Sunday, 13 July 2008


“I want to make the trivial serve to express the sublime.” – Jean-François Millet

For Art Sunday today, a painter representing the “realist” school of France, active in the mid-19th century. Realists were very much concerned to paint the world "as it is" without idealisation. They reproduced objects as observed in nature (as opposed to drawing upon the imagination). They focussed on everyday and commonplace themes, not prettifying, nor compromising anything. They served a social purpose by depicting the labours and struggles of average workers and peasants. Their canvasses nowadays appear romantic and are tinged with an air of nostalgia, as the type of life they depicted is sufficiently far removed from our own reality, so as to evoke some lost golden age when life was less complicated and closer to the ideal. Theya re represented by Courbet, Daumier, Millet, Van Gogh’s early works and to an extent by Lautrec.

Jean-Francois Millet was born on October 4th, 1814, in Gruchy, near Gréville, France. He
died January 20th, 1875, Barbizon. He was renowned for his peasant subjects. Millet spent his youth working on the land, but by the age of 19 he was studying art in Cherbourg. In 1837 he arrived in Paris and eventually enrolled in the studio of Paul Delaroche, where he seems to have remained until 1839. After the rejection of one of his entries for the Salon of 1840, Millet returned to Cherbourg, where he remained during most of 1841, painting portraits. He achieved his first success in 1844 with “The Milkmaid” and a large pastel, “The Riding Lesson,” that has a sensual character typical of a large part of his production during the 1840s.

The peasant subjects, which from the early 1850s were to be Millet's principal concern, made their first important appearance at the Salon of 1848 with “The Winnower,” later destroyed by fire. In 1849, after a period of great hardship, Millet left Paris to settle in Barbizon, a small hamlet in the forest of Fontainebleau. He continued to exhibit paintings of peasants, and, as a result, periodically faced the charge of being a socialist. Letters of the period defending Millet's position underline the fundamentally classical nature of his approach to painting. By the mid-1860s, Millet's work was beginning to be in demand; official recognition came in 1868, after nine major paintings had been shown at the exposition of 1867. Important collections of Millet's pictures are to be found in the Museum of Fine Arts, Boston, and in the Louvre.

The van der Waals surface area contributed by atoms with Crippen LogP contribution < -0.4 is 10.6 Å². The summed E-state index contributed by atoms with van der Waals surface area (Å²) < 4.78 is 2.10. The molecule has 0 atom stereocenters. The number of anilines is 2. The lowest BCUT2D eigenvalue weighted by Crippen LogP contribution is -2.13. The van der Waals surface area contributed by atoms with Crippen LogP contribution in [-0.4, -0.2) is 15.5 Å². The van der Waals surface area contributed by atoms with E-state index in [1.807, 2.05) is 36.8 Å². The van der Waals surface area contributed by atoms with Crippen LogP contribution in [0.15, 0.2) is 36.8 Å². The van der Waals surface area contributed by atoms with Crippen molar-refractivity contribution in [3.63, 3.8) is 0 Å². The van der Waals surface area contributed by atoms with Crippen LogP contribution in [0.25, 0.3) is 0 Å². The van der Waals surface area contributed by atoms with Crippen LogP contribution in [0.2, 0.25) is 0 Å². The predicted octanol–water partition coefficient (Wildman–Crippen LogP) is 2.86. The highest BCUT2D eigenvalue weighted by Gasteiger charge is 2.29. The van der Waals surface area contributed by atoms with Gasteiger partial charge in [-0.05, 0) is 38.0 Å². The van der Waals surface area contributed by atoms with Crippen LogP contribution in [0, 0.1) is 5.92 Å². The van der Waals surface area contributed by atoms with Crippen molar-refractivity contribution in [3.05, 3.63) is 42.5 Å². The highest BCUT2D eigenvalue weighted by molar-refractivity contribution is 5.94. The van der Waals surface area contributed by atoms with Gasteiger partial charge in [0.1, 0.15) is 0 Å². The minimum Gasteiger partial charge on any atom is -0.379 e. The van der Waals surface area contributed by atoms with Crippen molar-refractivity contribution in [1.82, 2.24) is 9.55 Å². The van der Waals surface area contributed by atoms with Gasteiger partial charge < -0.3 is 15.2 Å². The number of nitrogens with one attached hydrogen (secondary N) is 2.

The earnest simplicity of some of Millet’s paintings can sometimes appear to approach a saccharine sweetness, which can seem almost kitch in its appeal. However, There is much to be admired in his work and it was Millet’s painting that set the scene for impressionism. Van Gogh admired his work greatly and copied several of his canvasses.

One of the most famous of Millet’s paintings, here reproduced is “The Angelus”. This is a prayer practice rich in doctrine and devotion. This practice commemorates the mystery of the Incarnation by reciting certain versicles and responses with three Hail Marys and a special concluding prayer. It used to be recited morning, noon and evening. The church bells rang –three tolls for each of the invocations and nine for the concluding prayer.

The Angelus traces its beginnings to the thirteenth century. In that era bells were often inscribed with the angelic salutation. Although the origin of the Angelus is obscure, it is certain that the morning, midday and evening Angelus did not develop simultaneously. By the sixteenth century the various customs were unified. The morning prayer was recited to commemorate Christ's resurrection; at noon, Christ's passion; and in the evening to recall the Incarnation, since St. Bonaventure taught that the angel's visit to Mary came at evening.

Millet depicts a man and a woman standing in a field. They are farmers. He holds his cap reverently as he stands with bowed head, and she in a white cap and long blue apron over her dress clasps her hands as a prayerful look sets her face. They pause in prayer near the end of the workday. At the woman's feet is a basket of potatoes, and at her far side rests a wheelbarrow full of empty sacks. At the side of the man is a pitchfork spiked upright in the ground. The breaking clouds are blushed with light as birds flit in the twilight. The viewer can almost hear the bells ringing in the spire of the church in the distant right of the painting. Millet was accused of mawkishness and sentimentality in his depiction of this simple scene. However, this was a familiar scene to him and one could observe it happening many a time in the fields of the French countryside during Millet’s time.

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